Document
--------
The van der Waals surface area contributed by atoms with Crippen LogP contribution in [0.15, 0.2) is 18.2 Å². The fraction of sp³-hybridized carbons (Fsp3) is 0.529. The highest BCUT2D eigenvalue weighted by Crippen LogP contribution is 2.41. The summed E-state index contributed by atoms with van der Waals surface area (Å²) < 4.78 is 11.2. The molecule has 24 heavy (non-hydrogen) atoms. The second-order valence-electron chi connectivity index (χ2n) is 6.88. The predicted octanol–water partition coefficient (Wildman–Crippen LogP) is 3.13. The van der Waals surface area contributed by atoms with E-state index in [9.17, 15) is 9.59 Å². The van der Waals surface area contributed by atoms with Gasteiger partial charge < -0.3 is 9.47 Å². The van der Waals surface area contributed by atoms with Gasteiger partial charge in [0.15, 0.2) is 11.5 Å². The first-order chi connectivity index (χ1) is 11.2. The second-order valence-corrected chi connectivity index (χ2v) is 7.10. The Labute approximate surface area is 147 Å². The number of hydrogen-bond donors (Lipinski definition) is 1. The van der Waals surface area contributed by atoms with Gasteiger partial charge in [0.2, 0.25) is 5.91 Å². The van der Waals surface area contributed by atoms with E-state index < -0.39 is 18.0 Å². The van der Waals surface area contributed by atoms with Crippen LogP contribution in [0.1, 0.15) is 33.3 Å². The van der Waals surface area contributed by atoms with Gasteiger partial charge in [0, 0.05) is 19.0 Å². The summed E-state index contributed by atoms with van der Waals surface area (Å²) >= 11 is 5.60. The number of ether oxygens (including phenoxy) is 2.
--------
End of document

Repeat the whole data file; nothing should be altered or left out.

The van der Waals surface area contributed by atoms with Crippen LogP contribution in [0.15, 0.2) is 18.2 Å². The fraction of sp³-hybridized carbons (Fsp3) is 0.529. The highest BCUT2D eigenvalue weighted by Crippen LogP contribution is 2.41. The summed E-state index contributed by atoms with van der Waals surface area (Å²) < 4.78 is 11.2. The molecule has 24 heavy (non-hydrogen) atoms. The second-order valence-electron chi connectivity index (χ2n) is 6.88. The predicted octanol–water partition coefficient (Wildman–Crippen LogP) is 3.13. The van der Waals surface area contributed by atoms with E-state index in [9.17, 15) is 9.59 Å². The van der Waals surface area contributed by atoms with Gasteiger partial charge < -0.3 is 9.47 Å². The van der Waals surface area contributed by atoms with Gasteiger partial charge in [0.15, 0.2) is 11.5 Å². The first-order chi connectivity index (χ1) is 11.2. The second-order valence-corrected chi connectivity index (χ2v) is 7.10. The Labute approximate surface area is 147 Å². The number of hydrogen-bond donors (Lipinski definition) is 1. The van der Waals surface area contributed by atoms with Gasteiger partial charge in [0.2, 0.25) is 5.91 Å². The van der Waals surface area contributed by atoms with E-state index < -0.39 is 18.0 Å². The van der Waals surface area contributed by atoms with Crippen LogP contribution in [0.1, 0.15) is 33.3 Å². The van der Waals surface area contributed by atoms with Gasteiger partial charge in [0, 0.05) is 19.0 Å². The summed E-state index contributed by atoms with van der Waals surface area (Å²) >= 11 is 5.60. The number of ether oxygens (including phenoxy) is 2.